In The Beauty of Dusk, Bruni hauntingly recounts his adjustment to this daunting reality, a medical and spiritual odyssey that involved not only reappraising his own priorities but also reaching out to, and gathering wisdom from, longtime friends and new acquaintances who had navigated their own traumas and afflictions. The result is a poignant, probing, and ultimately uplifting examination of the limits that all of us inevitably encounter, the lenses through which we choose to evaluate them and the tools we have for perseverance.

Bruni’s world blurred in one sense, as he experienced his first real inklings that the day isn’t forever and that light inexorably fades but sharpened in another. Confronting unexpected hardship, he felt more blessed than ever before. There was vision lost. There was also vision found.

Initial diagnosis  and Advocacy

His story was very relatable, especially in the beginning. The first doctor was reluctant to give a proper diagnosis of his sudden vision loss. It was all maybes  and guessing which can send you down the rabbit hole of possibilities. He was referred to a specialist who gave the final diagnosis  of a stroke and no cure. I recalled some of the same experiences talking to multiple eye doctors. Taking numerous tests  and also  telling me there was no cure.

A Black male patient is sitting in a chair, facing his white doctor who is doing an exam/refraction with a phoropter.
Image courtesy of the National Eye Institute, National Institutes of Health

Frank stresses  the importance of being your own advocate when it comes to medical care. Doctors are busy and you are one of many patients. Be prepared to ask questions and do your own research. Also, bringing a friend or family member to appointments to help is useful as long as they understand their role and let you take the lead.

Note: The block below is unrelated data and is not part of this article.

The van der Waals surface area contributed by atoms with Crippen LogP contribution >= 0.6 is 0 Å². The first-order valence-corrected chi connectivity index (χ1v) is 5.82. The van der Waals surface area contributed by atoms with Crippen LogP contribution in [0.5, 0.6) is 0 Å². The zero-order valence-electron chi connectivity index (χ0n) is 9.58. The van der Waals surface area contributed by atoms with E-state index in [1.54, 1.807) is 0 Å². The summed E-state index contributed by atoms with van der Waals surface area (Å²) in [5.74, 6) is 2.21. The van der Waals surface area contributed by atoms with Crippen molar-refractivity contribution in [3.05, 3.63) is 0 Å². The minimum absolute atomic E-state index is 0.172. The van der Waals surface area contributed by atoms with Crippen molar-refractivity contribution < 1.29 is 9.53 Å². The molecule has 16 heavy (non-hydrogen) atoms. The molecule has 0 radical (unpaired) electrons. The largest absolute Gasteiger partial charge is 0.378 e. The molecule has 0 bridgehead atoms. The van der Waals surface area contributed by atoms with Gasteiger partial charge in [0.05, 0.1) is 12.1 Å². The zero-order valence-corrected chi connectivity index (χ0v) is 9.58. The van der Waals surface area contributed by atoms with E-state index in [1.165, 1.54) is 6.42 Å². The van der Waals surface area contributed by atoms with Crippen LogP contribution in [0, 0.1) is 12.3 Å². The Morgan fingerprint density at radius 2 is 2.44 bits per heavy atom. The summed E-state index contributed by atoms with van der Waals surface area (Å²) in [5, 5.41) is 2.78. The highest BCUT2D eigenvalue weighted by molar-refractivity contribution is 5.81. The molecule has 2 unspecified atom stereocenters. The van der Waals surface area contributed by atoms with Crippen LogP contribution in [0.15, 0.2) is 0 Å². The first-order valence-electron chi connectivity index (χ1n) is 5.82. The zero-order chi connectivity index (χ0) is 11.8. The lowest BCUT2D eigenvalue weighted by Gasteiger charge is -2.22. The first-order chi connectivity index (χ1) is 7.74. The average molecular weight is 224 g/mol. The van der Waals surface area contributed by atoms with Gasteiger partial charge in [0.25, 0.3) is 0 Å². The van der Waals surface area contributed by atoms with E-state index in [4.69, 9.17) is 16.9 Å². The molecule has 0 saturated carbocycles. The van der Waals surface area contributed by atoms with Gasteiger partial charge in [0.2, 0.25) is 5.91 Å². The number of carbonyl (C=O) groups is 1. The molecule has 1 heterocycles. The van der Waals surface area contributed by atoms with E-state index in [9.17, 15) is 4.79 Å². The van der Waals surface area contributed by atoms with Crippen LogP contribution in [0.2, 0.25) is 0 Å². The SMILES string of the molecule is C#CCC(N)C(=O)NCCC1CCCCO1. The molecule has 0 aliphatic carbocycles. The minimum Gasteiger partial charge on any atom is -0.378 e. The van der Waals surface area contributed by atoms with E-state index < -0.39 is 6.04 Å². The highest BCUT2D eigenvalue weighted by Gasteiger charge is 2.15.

For example, Frank mentions not knowing about low vision services or opportunities for clinical trials. Or the doctor not asking questions about mental and emotional health. I can definitely relate. The same thing happened to me too. I had to find out about those resources from other people, and once Did, I chastise my eye doctor for not informing me. Fortunately, he took the constructive criticism well and promised to do better.

Why Not Me?

Frank poses the questions, “Why me?” Yet, there is a better question, “Why not me?” Why should any of us be spared struggle when it is a universal condition? Comfort and happiness are not automatic; we should expect some kind of difficulty to come into our lives. Having this mindset leaves us unprepared for pain and struggle. I have always been told just live long enough and pain and suffering will ultimately come into your life. I have also come to believe that perfect or even excellent health is not a guarantee until death. At some point  something on our bodies will break down.

Millions of Americans have some form of vision loss and that doesn’t include hearing loss or other bodily functions especially as we get older. Frank’s viewpoint is not that he overcame an obstacle but lives a condition. I appreciate this statement in the sense that being disabled is not something that I have overcome but what I live every day. It is a part of who and what I am. Yes, there are difficult moments but sometimes an ending is a new beginning. Sometimes a limit or a loss is a gateway to a new encounter. Skills you wouldn’t have acquired, insights you wouldn’t have gleaned come to live during this time.